Instead of shoveling dirt on the situation, we should be clearing a path and making home design easier to understand and digest. We should be empowering people to make informed choices with confidence rather than shaming them for not having two nightstands, folding their clothing horizontal rather than vertically, and relying too much on a junk drawer (yes, all of these are “mistakes” that articles mentioned — I’m not making this stuff up). If I actually believed in these arbitrary rules, I’d be making some serious mistakes: I still have the pillows that came with my couch (on a side chair in the same room), I own a fake plant, and there’s a painted accent wall, right as you enter my home — yes, in 2016. Gasp!

Like art, how you design your home is subjective. And while some choices are made systematically, others are arbitrary — and there’s nothing wrong with that.

Home should cater to your needs, how you function, and what you like. It should make you happy and comfort you at the end of a long day, not cause you heartache or make you nervous. And the real shame is that, admittedly, a lot of these articles are filled with good, digestible meat. Fortunately, many start and end their finger-pointing with the title, going on to list “taking it too seriously”, and “fear of commitment” as mistakes — which I can totally get behind. So why don’t we simply title these articles “Things To Consider…” or better yet, “Stop Taking Your Home Design Choices So Seriously and Stop Fearing Commitment or Making a Mistake”. (To long, that last one? You get my point.)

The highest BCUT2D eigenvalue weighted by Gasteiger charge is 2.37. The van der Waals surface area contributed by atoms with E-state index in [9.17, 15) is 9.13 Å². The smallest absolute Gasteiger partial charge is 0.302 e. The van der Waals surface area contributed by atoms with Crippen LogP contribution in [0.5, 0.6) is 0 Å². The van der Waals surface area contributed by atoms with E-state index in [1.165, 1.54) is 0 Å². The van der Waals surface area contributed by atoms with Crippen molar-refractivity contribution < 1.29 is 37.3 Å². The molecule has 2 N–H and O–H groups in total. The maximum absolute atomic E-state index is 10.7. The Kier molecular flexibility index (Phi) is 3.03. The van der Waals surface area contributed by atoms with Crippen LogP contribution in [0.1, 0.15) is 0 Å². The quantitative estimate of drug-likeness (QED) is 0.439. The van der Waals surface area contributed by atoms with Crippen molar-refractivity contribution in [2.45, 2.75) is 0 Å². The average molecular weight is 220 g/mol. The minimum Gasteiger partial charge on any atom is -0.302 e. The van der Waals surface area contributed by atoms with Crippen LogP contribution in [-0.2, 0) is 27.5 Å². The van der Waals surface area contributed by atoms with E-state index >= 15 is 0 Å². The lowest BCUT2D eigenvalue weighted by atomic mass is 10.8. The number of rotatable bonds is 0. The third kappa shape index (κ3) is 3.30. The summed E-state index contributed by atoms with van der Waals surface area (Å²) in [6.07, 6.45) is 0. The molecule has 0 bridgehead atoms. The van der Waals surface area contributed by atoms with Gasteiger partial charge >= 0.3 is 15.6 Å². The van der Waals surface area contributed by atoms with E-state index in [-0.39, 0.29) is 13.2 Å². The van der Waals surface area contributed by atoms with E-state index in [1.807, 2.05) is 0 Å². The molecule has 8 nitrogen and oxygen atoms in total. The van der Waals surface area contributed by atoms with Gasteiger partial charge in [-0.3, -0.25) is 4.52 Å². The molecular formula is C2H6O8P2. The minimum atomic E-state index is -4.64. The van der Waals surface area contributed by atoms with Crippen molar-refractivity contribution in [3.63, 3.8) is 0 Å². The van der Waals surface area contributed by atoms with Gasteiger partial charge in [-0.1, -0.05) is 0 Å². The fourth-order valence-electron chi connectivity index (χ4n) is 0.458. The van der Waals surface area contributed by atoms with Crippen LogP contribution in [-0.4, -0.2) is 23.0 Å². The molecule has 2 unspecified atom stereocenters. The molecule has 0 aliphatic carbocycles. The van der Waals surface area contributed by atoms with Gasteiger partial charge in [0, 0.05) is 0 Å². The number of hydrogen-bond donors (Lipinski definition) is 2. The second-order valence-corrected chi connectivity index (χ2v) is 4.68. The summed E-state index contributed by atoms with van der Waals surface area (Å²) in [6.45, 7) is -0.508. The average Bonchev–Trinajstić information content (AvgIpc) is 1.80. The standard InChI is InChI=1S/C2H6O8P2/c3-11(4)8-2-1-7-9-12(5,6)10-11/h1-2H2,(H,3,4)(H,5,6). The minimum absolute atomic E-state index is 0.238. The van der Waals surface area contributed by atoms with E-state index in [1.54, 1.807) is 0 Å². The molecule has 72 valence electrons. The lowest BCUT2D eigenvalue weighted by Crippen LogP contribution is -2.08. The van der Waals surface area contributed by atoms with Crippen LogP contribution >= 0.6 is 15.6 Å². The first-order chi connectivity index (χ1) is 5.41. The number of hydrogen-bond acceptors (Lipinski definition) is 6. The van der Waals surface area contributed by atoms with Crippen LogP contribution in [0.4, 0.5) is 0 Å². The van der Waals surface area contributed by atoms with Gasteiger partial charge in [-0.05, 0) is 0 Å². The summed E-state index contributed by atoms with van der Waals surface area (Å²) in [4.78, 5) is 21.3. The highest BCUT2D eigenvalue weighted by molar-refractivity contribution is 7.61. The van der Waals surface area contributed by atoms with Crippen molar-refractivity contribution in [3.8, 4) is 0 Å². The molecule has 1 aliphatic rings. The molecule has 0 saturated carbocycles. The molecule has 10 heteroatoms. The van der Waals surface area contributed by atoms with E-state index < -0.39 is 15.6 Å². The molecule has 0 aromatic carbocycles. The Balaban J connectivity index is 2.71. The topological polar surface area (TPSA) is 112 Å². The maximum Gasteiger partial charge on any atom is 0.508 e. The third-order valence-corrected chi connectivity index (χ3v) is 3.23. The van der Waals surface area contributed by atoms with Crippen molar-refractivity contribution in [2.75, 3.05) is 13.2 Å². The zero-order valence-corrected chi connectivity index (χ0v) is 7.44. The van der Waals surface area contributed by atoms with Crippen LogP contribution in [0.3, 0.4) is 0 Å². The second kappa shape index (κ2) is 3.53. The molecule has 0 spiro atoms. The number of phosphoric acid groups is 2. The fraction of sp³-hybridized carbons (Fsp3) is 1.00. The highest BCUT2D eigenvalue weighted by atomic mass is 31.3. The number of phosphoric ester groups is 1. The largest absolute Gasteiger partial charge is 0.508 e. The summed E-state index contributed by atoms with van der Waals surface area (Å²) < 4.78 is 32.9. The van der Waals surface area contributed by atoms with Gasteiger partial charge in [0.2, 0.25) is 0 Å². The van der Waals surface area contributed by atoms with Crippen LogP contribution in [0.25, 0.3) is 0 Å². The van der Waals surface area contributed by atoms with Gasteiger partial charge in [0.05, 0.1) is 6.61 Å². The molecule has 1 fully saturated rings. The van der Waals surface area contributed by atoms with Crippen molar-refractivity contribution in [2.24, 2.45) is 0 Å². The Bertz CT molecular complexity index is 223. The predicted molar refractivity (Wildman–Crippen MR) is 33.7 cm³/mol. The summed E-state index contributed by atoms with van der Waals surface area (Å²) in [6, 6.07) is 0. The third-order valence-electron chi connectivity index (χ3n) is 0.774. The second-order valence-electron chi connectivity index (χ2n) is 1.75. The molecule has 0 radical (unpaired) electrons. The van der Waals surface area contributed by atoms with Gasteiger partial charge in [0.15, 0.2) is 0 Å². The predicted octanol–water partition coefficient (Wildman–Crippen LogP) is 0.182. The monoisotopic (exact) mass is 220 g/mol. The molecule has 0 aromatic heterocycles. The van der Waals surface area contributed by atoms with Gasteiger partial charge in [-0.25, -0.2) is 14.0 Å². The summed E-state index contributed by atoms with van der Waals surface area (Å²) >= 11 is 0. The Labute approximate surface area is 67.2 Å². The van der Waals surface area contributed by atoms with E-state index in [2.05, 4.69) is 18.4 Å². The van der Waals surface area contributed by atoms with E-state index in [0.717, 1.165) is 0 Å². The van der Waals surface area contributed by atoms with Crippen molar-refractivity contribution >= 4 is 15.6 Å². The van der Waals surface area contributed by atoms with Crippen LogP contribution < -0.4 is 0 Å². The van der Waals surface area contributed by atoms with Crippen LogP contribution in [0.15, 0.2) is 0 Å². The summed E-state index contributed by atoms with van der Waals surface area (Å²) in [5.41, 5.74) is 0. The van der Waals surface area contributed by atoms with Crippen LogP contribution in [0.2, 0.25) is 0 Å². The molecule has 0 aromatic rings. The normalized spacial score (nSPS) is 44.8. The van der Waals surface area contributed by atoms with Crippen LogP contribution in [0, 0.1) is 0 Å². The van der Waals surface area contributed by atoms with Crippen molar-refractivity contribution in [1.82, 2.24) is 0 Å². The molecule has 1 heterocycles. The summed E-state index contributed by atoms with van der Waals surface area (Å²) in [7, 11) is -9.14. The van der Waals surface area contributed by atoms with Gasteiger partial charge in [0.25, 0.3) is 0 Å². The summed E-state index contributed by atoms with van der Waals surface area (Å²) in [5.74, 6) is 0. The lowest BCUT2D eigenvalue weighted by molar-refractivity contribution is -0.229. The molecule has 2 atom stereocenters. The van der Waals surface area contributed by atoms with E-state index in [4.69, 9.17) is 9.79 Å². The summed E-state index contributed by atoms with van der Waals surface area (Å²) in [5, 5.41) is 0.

Don’t get me wrong either — I’m a designer, and I think great design is magic, but one thing I have learned is this: just as important as knowing the rules is knowing when and how to break them.

There’s nothing more powerful than design that is aware of the guidelines and basics, but breaks them intelligently. Design should evolve and ebb and flow — be it graphic design or interior design. So while I don’t know the exact cure for this, I do know that it starts with talking about it. And I do know that not taking it — or any internet article for that matter — too seriously is important.

I also know how powerful platforms are, and using them to foster positivity, celebrate our differences, and empower us is much more helpful than click-bait pieces that perpetuate fearful (which is why I can feel good working for blogs like Design*Sponge which make concerted efforts to seek out and share diverse homes and de-bunk crap like this). And I promise, as I head into the world of entertainment and TV, where I’ll become an “expert” that people will look to for advice and guidance, I will do my absolute best to squash shame and stand by just one rule: that there are no rules.

(PS: The photo I moified in the feature image was taken by Genevieve Garruppo for lonny and, according to an aggregate of these articles, the room is breaking over five “rules”.)